More companies, especially airlines, warn higher costs will eat into profits


An American Airlines 787 is loaded with cargo at Philadelphia International Airport.

Leslie Josephs/CNBC

More companies are warning that a surge in the cost of fuel and employee pay hikes will eat into profits this quarter.

Companies from aerospace manufacturers to package delivery giant UPS are digesting big new labor deals. While unions in the auto industry and Hollywood push for better compensation, they are not alone. Delta Air Lines

cut its adjusted third-quarter earnings forecast to between $1.85 to $2.05 per share from an earlier estimate of $2.20 to 2.50. The carrier said it is paying more for fuel than it expected but said maintenance costs were also higher than anticipated.U.S. American Airlines is expecting adjusted earnings per share of between 20 cents and 30 cents in the third quarter, down from a previous forecast of as much as 95 cents a share. This is due to higher fuel prices and upcoming pilot labor agreements. American expects adjusted earnings per share of between 20 cents and 30 cents in the third quarter, down from a previous forecast of as much as 95 cents a share, citing more expensive fuel and a new pilot labor deal.

The company expects to recognize a $230 million expense for that new contract, which includes immediate 21% raises for pilots, and compensation increasing more than 46% over the duration of the four-year contract, including 401(k) contributions.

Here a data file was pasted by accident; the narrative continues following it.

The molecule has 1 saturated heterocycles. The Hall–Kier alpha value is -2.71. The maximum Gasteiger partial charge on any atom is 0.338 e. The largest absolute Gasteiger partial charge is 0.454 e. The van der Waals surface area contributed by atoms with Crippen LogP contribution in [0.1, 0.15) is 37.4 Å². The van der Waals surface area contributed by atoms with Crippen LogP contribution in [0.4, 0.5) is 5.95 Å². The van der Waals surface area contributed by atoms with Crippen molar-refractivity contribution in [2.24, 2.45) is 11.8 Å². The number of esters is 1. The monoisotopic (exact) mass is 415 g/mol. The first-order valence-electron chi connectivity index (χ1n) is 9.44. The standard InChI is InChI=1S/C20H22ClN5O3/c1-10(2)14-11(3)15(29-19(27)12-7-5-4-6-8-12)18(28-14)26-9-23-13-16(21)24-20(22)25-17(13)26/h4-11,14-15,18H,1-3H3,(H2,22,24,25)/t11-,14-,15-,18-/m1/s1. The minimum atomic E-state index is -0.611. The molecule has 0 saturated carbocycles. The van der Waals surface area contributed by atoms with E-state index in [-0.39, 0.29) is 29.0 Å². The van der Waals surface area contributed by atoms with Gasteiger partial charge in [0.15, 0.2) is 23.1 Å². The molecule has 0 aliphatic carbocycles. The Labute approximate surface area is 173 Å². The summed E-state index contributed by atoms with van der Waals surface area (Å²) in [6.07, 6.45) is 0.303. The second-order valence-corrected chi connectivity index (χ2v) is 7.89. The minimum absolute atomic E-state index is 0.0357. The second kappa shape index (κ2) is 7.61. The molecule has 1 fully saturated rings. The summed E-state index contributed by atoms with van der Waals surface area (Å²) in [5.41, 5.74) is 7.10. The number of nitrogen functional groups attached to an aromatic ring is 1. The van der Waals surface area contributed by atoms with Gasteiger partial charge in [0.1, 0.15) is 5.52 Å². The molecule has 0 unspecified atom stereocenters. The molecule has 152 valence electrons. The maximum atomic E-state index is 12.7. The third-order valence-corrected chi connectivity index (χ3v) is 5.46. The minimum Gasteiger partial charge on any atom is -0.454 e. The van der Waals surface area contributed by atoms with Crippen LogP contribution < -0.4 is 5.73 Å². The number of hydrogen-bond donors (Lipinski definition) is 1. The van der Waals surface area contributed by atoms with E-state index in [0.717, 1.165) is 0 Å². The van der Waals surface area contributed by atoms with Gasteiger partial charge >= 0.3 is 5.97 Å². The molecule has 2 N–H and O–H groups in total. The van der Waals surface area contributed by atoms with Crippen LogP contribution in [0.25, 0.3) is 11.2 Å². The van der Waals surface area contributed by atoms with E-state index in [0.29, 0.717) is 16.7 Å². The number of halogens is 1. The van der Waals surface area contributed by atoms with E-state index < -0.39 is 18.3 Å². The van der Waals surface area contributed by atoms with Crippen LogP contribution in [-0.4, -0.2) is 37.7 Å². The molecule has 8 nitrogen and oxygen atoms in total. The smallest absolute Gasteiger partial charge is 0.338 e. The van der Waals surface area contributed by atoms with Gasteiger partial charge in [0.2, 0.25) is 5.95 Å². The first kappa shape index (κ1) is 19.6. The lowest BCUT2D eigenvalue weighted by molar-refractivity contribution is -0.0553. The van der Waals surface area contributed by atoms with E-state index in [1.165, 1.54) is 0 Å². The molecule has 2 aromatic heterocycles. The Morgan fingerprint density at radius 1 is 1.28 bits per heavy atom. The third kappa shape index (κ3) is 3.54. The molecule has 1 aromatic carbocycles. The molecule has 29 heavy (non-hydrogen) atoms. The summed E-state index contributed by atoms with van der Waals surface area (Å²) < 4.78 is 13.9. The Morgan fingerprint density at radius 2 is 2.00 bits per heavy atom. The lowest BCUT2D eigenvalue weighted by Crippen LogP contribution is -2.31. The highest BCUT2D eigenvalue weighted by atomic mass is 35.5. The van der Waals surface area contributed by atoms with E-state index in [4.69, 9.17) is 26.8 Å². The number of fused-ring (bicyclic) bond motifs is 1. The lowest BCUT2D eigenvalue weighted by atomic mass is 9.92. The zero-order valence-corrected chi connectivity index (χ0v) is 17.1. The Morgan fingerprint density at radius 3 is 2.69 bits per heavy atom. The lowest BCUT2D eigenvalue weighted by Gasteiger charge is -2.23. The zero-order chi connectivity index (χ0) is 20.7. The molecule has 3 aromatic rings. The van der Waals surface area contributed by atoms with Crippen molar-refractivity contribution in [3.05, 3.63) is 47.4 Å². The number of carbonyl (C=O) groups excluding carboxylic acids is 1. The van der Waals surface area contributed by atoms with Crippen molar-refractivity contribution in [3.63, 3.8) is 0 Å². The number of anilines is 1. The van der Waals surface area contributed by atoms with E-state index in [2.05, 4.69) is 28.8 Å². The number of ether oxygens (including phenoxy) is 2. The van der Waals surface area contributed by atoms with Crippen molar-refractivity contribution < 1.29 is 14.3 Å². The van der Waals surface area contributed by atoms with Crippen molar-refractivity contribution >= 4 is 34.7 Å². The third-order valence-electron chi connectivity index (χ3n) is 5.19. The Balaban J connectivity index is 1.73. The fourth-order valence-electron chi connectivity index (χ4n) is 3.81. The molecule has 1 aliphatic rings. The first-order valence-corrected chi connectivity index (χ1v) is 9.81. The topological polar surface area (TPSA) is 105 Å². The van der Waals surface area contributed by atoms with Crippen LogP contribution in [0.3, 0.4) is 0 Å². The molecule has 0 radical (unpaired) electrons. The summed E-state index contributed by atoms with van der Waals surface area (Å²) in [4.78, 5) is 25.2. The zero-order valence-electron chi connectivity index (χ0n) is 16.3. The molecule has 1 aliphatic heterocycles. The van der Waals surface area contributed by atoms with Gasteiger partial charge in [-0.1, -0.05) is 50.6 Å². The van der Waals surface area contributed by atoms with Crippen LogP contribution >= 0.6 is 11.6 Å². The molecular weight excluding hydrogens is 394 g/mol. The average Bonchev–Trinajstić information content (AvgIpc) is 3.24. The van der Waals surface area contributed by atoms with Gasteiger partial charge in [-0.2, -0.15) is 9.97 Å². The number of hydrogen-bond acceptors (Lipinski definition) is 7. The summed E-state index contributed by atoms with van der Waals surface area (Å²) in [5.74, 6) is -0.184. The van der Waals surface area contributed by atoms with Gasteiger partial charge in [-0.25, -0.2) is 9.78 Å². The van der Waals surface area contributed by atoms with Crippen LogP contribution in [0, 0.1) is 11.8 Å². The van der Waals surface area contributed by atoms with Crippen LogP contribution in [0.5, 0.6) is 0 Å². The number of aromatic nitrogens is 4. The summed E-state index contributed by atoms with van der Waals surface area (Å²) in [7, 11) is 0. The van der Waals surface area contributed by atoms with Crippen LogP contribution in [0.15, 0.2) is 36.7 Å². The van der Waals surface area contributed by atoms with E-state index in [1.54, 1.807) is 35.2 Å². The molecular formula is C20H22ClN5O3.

Elsewhere, labor unions from Detroit to Hollywood have pushed hard for raises, better benefits and schedules in new contracts. The Teamsters union, which represents about 340,000 package carriers workers in the United States, and UPS reached a new agreement that included raises for full- and half-time employees. This deal narrowly avoided the possibility of a strike. The company stated that a driver’s pay and benefits could reach $170,000 by the end of a five-year agreement. The company said that the cost of the deal would be $500 million higher than originally forecast in 2023’s second half. UAW President Shawn Fain announced Wednesday night that the ET deadline for Thursday was approaching. The union has sought nearly 40% hourly pay increases over new contracts as well as a reduced 32-hour workweek and other improvements.Other unions also are seeking higher compensation. The Hollywood writers and actors strikes began in May and mid-July, respectively, with members demanding better pay to match changing industry dynamics in the entertainment-streaming era.American Airlines offered flight attendants 11% pay increases the date a new contract starts, and 2% raises after that. But the Association of Professional Flight Attendants said the union wants 35% increases at the start of a new deal, followed by 6% annual raises.Unions have argued that workers didn’t get raises during high inflation in recent years since the Covid pandemic derailed talks.Strong travel demand has helped the largest carriers more than cover their higher expenses. Some carriers are experiencing a slowdown in sales as the slower travel season begins. Spirit Airlines on Wednesday said it expects a deeper loss than previously forecast and lower revenue.

Frontier Airlines warned Wednesday that “in recent weeks, sales have been trending below historical seasonality patterns,” and forecast an adjusted loss for the quarter.

– CNBC’s Michael Wayland and Gabriel Cortes contributed to this article.